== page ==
Adding a ninth thread, which recruits the E cores running at only 972 MHz, increases the rate by 0.066 GB/s, which is almost the same as the compression rate achieved by one thread running at QoS 9, on the E cores alone at the same frequency of 972 MHz. When the tenth thread is added, the increment from 8 threads jumps to 0.19 GB/s, the same as is achieved by 2 threads running on the E cores at a QoS of 9 and a frequency of 2064 MHz.

Adding a thread, and effectively recruiting an additional core, is thus a linear process. For each P core added, the rate of compression is incremented by 0.19 GB/s; for the first E core, only 0.066 GB/s is added, but the second brings a change in the E core frequency, making each E core then worth 0.095 GB/s, exactly half that of a P core.

If you’ve read any of my earlier articles in which I used my test app AsmAttic to examine similar relations on synthetic performance tasks, you should recognise the form of the chart above from those results, as shown in the example below.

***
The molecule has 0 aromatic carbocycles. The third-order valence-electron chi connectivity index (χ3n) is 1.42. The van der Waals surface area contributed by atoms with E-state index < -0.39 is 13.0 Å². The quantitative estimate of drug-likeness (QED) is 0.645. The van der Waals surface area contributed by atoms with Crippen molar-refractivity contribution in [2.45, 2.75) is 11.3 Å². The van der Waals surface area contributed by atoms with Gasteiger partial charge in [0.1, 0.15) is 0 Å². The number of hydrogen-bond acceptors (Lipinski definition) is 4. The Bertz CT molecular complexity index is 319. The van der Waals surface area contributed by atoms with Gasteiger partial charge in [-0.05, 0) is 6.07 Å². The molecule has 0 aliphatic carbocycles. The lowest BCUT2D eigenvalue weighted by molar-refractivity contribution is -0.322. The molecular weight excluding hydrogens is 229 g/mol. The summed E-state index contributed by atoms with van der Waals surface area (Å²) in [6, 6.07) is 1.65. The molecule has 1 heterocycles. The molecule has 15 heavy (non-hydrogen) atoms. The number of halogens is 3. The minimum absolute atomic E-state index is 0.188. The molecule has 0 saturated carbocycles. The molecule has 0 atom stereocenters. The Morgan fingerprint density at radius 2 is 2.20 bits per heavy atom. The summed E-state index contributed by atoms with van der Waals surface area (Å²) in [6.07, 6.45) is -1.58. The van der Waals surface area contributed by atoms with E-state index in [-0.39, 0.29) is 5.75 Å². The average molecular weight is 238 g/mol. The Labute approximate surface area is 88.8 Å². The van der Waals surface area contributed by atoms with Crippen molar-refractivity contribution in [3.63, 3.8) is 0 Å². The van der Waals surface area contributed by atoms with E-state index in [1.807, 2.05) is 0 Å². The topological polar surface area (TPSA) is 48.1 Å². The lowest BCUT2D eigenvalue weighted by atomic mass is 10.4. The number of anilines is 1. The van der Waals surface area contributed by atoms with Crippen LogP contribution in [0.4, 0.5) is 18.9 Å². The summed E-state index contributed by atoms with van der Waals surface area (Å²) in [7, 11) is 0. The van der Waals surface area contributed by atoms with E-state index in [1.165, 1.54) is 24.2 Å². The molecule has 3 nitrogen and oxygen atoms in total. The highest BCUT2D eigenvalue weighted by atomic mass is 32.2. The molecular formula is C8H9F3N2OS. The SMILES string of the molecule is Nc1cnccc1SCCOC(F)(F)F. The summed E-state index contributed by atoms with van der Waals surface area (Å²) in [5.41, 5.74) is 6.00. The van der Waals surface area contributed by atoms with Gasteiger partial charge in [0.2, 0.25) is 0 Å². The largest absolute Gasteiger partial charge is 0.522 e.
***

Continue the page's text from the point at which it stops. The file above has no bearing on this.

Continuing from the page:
Looking first at the solid line, that’s a linear regression through the loop throughputs measured as billion (10^9) loops per second, against the number of processes run on P cores (in both M1 and M1 Pro chips). That has a gradient of about 0.15, indicating that each P core runs this floating point maths code at a rate of 150 million loops per second. The broken line is the equivalent regression for the four E cores in an original M1 chip, each of which runs the loop at a rate of 50 million loops per second, a third of a P core.

Between those well-fitting regression lines is one point, marked with an x, which is anomalous. That’s the result for running two processes on the two E cores in an M1 Pro, which runs at about twice the speed of two processes on the four E cores of the original M1, and very close to the speed reached by all four of that chip’s E core cluster.

Using the figures determined here for AA compression on the two core types, it’s simple to select a combination of QoS and thread number which will deliver any desired rate of compression from 0.066 GB/s for a single thread on the E cores, up to the maximum compression rate of about 1.7 GB/s using a QoS of 33 and 10 threads.

Energy efficiency